1. Oh, yay! That's a great question. I would do some very basic research. Googling something like, "Daily life in the middle ages," can help you learn some general information about the time/culture that you're basing your story on. In your research, I would focus more on culture, food, and clothing than I would on politics and wars. Though depending on the style of fantasy, those things might come into play too.

      Delete
  7. Thanks for the great post! This is also really useful for the fantasy novel I'm revising at the moment, since it's based on a historical setting.

    ReplyDelete
  8. :P Exploring the period is one of my favorite parts about writing historical, although it's easy to get bogged down researching all the little intricacies… some of my most ridiculous google searches thus far have been about abolishing debt slavery in ancient Rome and Nazi cigarette lighters.

    ReplyDelete
  9. I would like to write a steampunk (with some fantasy in there as well XP) at some point, so this will be helpful when I decide to write it :)

    ReplyDelete
  10. Fun post, Steph! I love the picture of the girl with the hat. I also love that list of questions. :-)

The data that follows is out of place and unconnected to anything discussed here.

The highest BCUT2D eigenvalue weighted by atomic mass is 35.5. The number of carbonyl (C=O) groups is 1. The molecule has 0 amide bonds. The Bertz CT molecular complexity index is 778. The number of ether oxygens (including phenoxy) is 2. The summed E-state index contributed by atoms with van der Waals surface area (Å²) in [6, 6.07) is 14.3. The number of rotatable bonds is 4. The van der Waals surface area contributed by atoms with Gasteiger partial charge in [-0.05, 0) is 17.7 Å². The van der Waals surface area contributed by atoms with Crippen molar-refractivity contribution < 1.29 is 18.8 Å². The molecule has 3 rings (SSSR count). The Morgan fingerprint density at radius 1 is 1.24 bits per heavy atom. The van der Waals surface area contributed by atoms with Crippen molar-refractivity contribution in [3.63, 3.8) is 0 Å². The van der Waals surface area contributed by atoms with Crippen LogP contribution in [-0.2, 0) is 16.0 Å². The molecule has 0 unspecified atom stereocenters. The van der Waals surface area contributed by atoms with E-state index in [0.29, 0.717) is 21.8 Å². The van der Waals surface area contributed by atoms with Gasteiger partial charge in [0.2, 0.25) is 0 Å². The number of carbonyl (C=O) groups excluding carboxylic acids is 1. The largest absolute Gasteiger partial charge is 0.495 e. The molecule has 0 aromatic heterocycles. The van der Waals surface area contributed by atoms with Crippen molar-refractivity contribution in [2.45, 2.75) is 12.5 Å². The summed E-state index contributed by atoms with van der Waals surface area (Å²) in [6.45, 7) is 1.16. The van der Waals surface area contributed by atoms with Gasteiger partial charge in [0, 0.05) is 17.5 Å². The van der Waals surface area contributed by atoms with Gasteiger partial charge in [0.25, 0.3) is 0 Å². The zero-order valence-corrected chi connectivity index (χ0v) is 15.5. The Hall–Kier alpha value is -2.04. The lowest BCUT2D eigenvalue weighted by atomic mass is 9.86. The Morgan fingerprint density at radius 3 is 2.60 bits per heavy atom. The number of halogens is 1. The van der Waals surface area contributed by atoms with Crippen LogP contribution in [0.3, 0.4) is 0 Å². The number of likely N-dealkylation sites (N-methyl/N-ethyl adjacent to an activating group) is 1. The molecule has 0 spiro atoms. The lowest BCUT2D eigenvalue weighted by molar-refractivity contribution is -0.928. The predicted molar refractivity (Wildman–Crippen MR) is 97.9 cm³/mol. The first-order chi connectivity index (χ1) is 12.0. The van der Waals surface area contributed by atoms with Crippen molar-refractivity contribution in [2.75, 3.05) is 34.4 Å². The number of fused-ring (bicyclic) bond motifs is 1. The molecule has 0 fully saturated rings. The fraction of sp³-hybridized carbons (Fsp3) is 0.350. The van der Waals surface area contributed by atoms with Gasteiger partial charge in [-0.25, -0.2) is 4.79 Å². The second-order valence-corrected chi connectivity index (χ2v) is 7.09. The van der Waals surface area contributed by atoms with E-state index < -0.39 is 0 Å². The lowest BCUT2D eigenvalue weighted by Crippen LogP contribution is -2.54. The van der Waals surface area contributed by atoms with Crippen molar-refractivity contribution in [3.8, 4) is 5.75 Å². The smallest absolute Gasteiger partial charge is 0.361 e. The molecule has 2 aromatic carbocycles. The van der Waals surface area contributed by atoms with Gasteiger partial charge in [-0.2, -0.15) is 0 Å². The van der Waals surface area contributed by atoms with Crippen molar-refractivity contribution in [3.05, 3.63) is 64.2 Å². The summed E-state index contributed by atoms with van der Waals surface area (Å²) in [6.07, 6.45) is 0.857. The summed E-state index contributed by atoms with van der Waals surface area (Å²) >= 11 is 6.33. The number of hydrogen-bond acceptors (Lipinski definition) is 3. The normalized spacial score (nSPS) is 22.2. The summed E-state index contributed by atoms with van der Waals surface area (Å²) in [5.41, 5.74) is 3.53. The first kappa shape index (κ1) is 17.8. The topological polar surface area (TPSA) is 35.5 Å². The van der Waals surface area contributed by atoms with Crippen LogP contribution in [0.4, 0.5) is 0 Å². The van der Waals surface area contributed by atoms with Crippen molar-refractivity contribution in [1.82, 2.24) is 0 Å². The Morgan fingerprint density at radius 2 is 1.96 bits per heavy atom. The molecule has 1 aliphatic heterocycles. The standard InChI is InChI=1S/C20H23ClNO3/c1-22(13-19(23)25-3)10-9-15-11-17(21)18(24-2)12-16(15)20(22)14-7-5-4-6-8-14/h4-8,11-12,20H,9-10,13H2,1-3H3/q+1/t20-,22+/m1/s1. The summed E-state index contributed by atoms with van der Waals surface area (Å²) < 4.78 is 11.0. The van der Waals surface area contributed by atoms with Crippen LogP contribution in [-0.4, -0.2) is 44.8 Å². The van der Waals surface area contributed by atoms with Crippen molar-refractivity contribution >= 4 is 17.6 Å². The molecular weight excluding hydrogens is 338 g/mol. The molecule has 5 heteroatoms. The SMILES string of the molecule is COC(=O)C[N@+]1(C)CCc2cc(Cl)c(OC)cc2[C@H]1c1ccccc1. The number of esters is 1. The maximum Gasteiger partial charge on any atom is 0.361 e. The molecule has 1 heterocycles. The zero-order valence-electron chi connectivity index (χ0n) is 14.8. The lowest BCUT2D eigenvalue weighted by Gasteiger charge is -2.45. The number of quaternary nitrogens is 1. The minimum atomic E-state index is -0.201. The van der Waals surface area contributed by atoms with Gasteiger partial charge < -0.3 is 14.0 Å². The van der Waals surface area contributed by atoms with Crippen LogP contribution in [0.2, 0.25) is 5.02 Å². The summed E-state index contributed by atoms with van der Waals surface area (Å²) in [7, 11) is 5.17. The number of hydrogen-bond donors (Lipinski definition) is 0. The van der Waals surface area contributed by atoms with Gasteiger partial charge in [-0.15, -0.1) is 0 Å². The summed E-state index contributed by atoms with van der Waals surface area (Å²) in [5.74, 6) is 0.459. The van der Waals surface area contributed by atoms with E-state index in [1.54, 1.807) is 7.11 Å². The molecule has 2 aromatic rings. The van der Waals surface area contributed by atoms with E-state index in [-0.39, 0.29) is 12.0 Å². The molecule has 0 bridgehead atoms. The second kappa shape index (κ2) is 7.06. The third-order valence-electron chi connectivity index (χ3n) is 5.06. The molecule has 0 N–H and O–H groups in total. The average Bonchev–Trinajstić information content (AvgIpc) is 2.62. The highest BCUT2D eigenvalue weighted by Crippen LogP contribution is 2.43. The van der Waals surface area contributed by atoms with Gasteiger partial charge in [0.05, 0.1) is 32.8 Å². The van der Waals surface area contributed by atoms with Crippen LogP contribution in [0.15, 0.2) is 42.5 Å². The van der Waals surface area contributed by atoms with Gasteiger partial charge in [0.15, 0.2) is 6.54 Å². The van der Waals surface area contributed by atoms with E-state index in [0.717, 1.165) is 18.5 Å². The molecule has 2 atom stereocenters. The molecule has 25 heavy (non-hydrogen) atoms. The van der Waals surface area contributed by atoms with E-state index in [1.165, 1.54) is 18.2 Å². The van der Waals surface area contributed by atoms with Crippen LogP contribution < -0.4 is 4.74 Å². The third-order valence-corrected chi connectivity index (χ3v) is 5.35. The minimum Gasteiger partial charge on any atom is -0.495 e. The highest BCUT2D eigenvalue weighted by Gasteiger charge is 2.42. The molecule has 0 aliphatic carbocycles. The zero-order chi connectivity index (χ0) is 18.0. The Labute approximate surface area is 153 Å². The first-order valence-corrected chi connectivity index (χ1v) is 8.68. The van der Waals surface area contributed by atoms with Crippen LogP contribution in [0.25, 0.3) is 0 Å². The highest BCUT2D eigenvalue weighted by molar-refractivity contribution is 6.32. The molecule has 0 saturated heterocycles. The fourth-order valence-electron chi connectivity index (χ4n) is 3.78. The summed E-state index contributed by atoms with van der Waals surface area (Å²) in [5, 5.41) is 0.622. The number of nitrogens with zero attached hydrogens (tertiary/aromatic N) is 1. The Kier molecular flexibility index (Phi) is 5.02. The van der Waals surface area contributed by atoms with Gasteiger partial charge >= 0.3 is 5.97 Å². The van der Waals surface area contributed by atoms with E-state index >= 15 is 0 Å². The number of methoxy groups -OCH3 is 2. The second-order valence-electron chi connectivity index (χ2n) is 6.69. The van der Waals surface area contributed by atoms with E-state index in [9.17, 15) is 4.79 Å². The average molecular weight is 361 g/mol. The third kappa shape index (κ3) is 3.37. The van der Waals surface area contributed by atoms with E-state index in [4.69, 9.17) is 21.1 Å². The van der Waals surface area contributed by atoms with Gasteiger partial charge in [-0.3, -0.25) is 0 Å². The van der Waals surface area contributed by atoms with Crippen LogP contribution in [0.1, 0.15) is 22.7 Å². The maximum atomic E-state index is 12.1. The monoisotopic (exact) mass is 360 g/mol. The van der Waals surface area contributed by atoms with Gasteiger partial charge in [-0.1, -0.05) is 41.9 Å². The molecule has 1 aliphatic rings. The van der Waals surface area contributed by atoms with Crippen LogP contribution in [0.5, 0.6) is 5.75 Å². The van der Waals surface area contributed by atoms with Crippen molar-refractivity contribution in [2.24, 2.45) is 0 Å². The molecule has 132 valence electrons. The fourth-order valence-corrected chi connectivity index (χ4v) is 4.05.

ReplyDelete
  11. I'll be sure to come back to this post if/when I write a historical, or just when I'm trying to flesh out an MC's daily life. Sometimes I'm writing along, come to a scene where my character, is, oh, eating breakfast, and I realize I have no clue what she's eating or where she got it.

    ReplyDelete
  12. World building... fun. I don't plan on writing historical fiction, but this will come in handy if I ever veer off the path. Yesterday I had an extreme case of writers block; I couldn't write a single word all day. It should hae been easy to figure out what happened next, but it wasn't. I'm still recovering.

    ReplyDelete
  13. That's a good list of questions for "getting the character around." Never really thought about that.

    I'm the same--I love reading historicals, but I've been so scared of the research aspect. At some point I expect I'll end up "having" to write one, like what happened to you, though. ;) So I'll definitely be reading these posts carefully. Thanks for sharing your experience!

    And by the way, I'm sure your story will make it out of edits. You can do it!

    ReplyDelete
  14. I have come across a few books that are a cross between historical fiction and fantasy. These typically involve immortals and make large jumps from one time period to another. Does anyone know how to swing a transition like that? Would you have to know the same amount about each time period?

    ReplyDelete